Army detentions MichoacanThe first half of 2014 has seen the “autodefensa” citizens’ militias in the southwestern state of Michoacan, Mexico take control of local security and checkpoints along roadways in one of the country’s most problematic regions. Michoacan has also seen attacks against a Pepsi subsidiary and the murder of an ArcelorMittal employee. New rules imposed by Mexico’s federal government in May were put in place to regularize the autodefensas into a uniformed police force called the Fuerza Rural and ban ordinary citizens from carrying machine guns. Throughtout the course of June, however, armed citizens continued to carry out operations in Michoacan.

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Mexico’s vigilante movement has a strong U.S. connection

June 2, 2014

pistolChicago Tribune, 06/02/14

Sporting a semiautomatic assault rifle and a “213” area code tattoo, Cuauhtemoc Espejo boarded the passenger bus and checked riders’ IDs. Espejo, who returned to Mexico’s Tierra Caliente from California’s Central Valley a few years ago, is a member of one of the vigilante bands that in recent months took over large parts of Michoacan state dominated for nearly a decade by drug and extortion cartels. “There is a lot of fear, uncertainty now,” Espejo said as he made sure nobody from the notorious Knights Templar gang was on the bus. Many of the vigilantes, like Espejo, are returnees from California, where they worked in farm fields and factories before being deported or coming back voluntarily to protect their long-suffering families here.

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Activistas y políticos lanzan video “Todos Somos Autodefensas”

May 14, 2014

hands - fistAnimal Politico, 5/13/14

El padre Solalinde; el defensor de Movimiento Migrante Mesoamericano, José Jacques Medina; José Manuel Mireles y cuatro ciudadanos más forman parte del video “Todos Somos Autodefensas”. En el video, de poco más de 2 minutos de duración, se ve a siete ciudadanos, defensores de derechos humanos y políticos dar sus motivos sobre por qué se consideran autodefensas.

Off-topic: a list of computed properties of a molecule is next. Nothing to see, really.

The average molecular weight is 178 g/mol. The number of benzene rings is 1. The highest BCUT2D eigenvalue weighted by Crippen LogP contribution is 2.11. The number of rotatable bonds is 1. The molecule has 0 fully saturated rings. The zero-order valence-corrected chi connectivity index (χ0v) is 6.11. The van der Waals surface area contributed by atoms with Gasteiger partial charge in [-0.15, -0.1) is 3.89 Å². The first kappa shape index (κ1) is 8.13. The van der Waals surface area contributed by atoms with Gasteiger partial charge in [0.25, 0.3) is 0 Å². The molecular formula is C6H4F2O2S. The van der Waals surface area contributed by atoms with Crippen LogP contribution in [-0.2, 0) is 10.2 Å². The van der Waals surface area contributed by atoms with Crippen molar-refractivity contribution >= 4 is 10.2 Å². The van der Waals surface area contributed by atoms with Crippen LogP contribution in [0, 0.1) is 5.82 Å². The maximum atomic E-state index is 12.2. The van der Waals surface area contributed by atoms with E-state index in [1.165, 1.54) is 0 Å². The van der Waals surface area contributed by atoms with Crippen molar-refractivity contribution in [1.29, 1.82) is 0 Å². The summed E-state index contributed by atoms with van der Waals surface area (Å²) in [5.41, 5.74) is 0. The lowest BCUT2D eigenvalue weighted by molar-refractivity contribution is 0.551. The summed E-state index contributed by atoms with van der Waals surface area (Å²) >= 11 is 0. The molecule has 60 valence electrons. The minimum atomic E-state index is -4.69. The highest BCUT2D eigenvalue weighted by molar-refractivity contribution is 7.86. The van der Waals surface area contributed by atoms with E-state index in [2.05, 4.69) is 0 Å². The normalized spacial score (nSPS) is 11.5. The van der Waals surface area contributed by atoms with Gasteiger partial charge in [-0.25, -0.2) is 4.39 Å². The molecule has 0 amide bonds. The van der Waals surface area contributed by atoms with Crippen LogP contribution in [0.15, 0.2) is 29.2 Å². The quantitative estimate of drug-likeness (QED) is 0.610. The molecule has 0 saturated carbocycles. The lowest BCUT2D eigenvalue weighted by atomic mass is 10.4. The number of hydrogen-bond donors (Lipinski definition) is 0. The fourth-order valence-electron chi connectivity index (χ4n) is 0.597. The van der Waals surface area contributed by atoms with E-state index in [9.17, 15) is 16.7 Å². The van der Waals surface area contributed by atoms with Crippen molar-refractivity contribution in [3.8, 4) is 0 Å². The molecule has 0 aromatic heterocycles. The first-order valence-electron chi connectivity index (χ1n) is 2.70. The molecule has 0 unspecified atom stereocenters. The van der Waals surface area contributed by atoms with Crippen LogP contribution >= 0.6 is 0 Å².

La primera intervención es la del padre Solalinde: “Somos 500 defensores y defensoras de los derechos humanos de migrantes, los estamos protegiendo nosotros porque el estado no pudo hacerlo, en ese sentido, yo soy autodefensa“, dice Solalinde.

Después le sigue Jaime Rodríguez, “El bronco”, exalcalde de García, Nuevo León: “La paz para mi familia es lo más importante, yo soy autodefensa y lo seré por ellos“, dice. También aparece Mario Segura de Salvemos Tamaulipas: “La lucha no puede ser de los michoacanos solos, tenemos que estar con ellos solidarios“.

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New Rural Police Force Emerges After the Death of Mexico’s Autodefensas

May 13, 2014

federal police mexicoVICE News, 5/12/14

A year and three months after the surge in so-called autodefensas in the state of Michocan took up arms to destroy the Knights Templar Cartel — one of the most violent criminal groups in the country — a new rural police force has emerged after the militia agreed to register their weapons.

This past Saturday, in the town of Tepalcatepec — to the south of Michoacan, where the autodefensas first originated — about 450 members of the autodefensas who wished to continue in their towns with their security duties, received uniforms and weapons, so they can “continue the effort, legally,” Estanislao Beltrán, aka “Papá Pitufo (Papa Smurph)” — the current spokesperson for the Council of Autodefensas in Michoacan told VICE News.

President Enrique Peña Nieto had previously warned that after May 10, the possession of unregistered arms in any part of the state will not be permitted.

After the uniforms, boots, hats, pistols and AR-15 rifles were handed over to the new rural police force, “Papá Pitufo” delivered a message to the townsfolk who had collaborated by his side to meet the objective of destroying the Knights Templar Cartel, who have been targeting the residents, extorting, kidnapping and murdering them.

“Our goal is to create peace and tranquility within our communities — to bring peace to our families — with this movement we are heroes,” “Papa Pitufo” told VICE News.“As initiators of this movement, we have to set an example that the fight should have a specified duration and we don’t want it to get out of control, so that one day we can return to our normal jobs in tranquility,” he said.